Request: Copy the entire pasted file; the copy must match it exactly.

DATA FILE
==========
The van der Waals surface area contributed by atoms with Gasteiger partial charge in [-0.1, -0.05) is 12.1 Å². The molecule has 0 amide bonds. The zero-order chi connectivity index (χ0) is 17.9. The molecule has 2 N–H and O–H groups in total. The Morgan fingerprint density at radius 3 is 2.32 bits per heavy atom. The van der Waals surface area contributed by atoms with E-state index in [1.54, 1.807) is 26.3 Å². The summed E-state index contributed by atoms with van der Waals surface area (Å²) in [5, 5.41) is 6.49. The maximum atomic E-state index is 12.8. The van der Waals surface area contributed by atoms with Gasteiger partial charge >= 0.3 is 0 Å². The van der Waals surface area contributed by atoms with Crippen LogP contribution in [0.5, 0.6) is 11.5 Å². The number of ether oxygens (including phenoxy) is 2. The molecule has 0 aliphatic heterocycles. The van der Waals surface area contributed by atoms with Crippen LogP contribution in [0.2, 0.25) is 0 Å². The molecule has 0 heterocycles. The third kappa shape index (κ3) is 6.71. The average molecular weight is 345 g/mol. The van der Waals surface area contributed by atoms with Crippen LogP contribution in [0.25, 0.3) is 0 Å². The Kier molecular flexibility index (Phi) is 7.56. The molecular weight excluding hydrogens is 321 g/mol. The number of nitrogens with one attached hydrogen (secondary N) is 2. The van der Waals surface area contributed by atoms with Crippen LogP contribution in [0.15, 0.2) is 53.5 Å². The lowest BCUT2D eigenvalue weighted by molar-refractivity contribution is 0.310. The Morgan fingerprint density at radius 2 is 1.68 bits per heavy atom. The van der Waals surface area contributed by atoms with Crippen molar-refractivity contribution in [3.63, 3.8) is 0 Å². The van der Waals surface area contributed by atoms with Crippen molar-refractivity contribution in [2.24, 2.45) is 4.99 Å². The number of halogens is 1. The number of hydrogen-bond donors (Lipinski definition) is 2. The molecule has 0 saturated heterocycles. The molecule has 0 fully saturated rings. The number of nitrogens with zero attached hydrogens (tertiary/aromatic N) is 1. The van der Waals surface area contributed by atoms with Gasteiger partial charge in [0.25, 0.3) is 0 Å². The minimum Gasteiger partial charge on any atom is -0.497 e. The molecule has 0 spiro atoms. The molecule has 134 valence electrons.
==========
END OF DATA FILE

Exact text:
The van der Waals surface area contributed by atoms with Gasteiger partial charge in [-0.1, -0.05) is 12.1 Å². The molecule has 0 amide bonds. The zero-order chi connectivity index (χ0) is 17.9. The molecule has 2 N–H and O–H groups in total. The Morgan fingerprint density at radius 3 is 2.32 bits per heavy atom. The van der Waals surface area contributed by atoms with E-state index in [1.54, 1.807) is 26.3 Å². The summed E-state index contributed by atoms with van der Waals surface area (Å²) in [5, 5.41) is 6.49. The maximum atomic E-state index is 12.8. The van der Waals surface area contributed by atoms with Gasteiger partial charge >= 0.3 is 0 Å². The van der Waals surface area contributed by atoms with Crippen LogP contribution in [0.5, 0.6) is 11.5 Å². The number of ether oxygens (including phenoxy) is 2. The molecule has 0 aliphatic heterocycles. The van der Waals surface area contributed by atoms with Crippen LogP contribution in [0.2, 0.25) is 0 Å². The molecule has 0 heterocycles. The third kappa shape index (κ3) is 6.71. The average molecular weight is 345 g/mol. The van der Waals surface area contributed by atoms with Crippen LogP contribution in [0.25, 0.3) is 0 Å². The Kier molecular flexibility index (Phi) is 7.56. The molecular weight excluding hydrogens is 321 g/mol. The number of nitrogens with one attached hydrogen (secondary N) is 2. The van der Waals surface area contributed by atoms with Crippen LogP contribution in [0.15, 0.2) is 53.5 Å². The lowest BCUT2D eigenvalue weighted by molar-refractivity contribution is 0.310. The Morgan fingerprint density at radius 2 is 1.68 bits per heavy atom. The van der Waals surface area contributed by atoms with Crippen molar-refractivity contribution in [3.63, 3.8) is 0 Å². The van der Waals surface area contributed by atoms with Crippen molar-refractivity contribution in [2.24, 2.45) is 4.99 Å². The number of halogens is 1. The number of hydrogen-bond donors (Lipinski definition) is 2. The molecule has 0 saturated heterocycles. The molecule has 0 fully saturated rings. The number of nitrogens with zero attached hydrogens (tertiary/aromatic N) is 1. The van der Waals surface area contributed by atoms with Gasteiger partial charge in [0.25, 0.3) is 0 Å². The minimum Gasteiger partial charge on any atom is -0.497 e. The molecule has 0 spiro atoms. The molecule has 134 valence electrons.